Pride and Prejudice: PICK
The Magnificent Seven: PICK
The Seven Samurai: PICK
Pride and Prejudice: Romantic complications, including a subplot involving a scoundrel leading a young girl astray. The Seven Samurai: Much harsh but restrained combat violence; sexual references and an off-screen sexual encounter. The Magnificent Seven: Much frontier violence; mild sexual references.
Jane Austen fans rejoice! This week, the classic 1995 BBC Pride and Prejudice, five hours of Janeite bliss, is released in a belated 10th-anniversary limited-edition collector’s set including A&E’s “Biography” on Austen, a new documentary, and a companion book on the making of the miniseries.
Much as I enjoy last year’s feature-film version, directed by Joe Wright and starring Keira Knightley, the BBC miniseries remains the definitive version, as faithful and literate as any adaptation could hope to be. Michael Medved’s rave, “One of the best things ever done on film anywhere,” might be a bit hyperbolic, but it’s unquestionably great television. Director Simon Langton does ample justice to Austen’s various plotlines and character arcs, and his five-hour telling is far truer to the letter and the spirit of Austen than the two-hour 2005 version.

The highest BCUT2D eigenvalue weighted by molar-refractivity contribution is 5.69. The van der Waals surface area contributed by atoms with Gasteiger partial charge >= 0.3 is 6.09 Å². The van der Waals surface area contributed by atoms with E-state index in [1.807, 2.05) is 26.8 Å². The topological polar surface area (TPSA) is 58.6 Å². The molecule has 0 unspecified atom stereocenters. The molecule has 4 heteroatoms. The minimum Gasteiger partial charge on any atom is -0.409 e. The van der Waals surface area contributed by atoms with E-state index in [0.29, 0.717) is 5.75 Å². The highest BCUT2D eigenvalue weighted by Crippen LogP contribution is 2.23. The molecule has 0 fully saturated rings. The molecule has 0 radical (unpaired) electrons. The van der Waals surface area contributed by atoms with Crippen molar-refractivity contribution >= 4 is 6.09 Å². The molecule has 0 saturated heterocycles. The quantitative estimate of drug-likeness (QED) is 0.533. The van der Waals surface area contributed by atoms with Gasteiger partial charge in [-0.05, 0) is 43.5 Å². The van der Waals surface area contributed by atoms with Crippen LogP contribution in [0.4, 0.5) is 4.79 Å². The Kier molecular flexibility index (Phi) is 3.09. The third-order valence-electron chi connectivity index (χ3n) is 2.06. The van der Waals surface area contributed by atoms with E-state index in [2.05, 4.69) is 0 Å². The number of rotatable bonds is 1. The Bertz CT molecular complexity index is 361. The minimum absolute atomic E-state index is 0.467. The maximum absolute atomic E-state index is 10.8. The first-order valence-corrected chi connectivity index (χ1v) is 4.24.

Colin Firth owns the role of
Darcy. His performance is indelible; reading the book, I picture him. Jennifer
Ehle is winsome as
What is the greatest Western of all time? Would you think I was joking if I nominated The Seven Samurai, Akira Kurosawa’s hugely influential 1954 classic, recently re-released from Criterion in a new DVD edition? Kurosawa has been called the most Western of Japanese directors, and images and motifs suggestive of American Westerns suffuse the film. “Although … set in the 16th century in a village in Japan,” wrote New York Times critic Bosley Crowther in 1956, “it could be transposed without surrendering a basic element to the 19th century and a town on our own frontier.”
To prove the point, in 1960 John Sturges’ The Magnificent Seven — also recently released on DVD — did transpose the premise to the American West. And countless later Westerns were also influenced by the Japanese film. Yet Sturges’ remake, though an enjoyable bit of American hokum, doesn’t compare to Kurosawa’s sweeping, elegiac masterpiece.
The premise of both films is simple: A village of rural farmers, routinely menaced by a band of outlaws 40 strong, hires a small force of warriors to protect them. In Kurosawa’s film, these are seven ronin or samurai for hire, led by the impassive, authoritative Takashi Shimura. Sturges’ film features seven gunslingers led by stoic Yul Brynner, perhaps cast as much for his bald head (his samurai counterpart Takashi shaves his hair in his first appearance in Seven Samurai, then spends the rest of the film rubbing his stubbled scalp) as his authoritative presence.
Yet Brynner has neither the world-weariness nor the compassion of Takashi. The Magnificent Seven likewise lacks the subtlety, ambivalence and humanistic wisdom of Kurosawa’s film, a rare war film that at once acknowledges the necessity of killing while finding even in victory the sorrow and bitterness of defeat. Still, The Magnificent Seven has strengths of its own. In particular, a pair of brief speeches emphasize the isolation and pathos of the gunslinger life, cut off from home, family and community.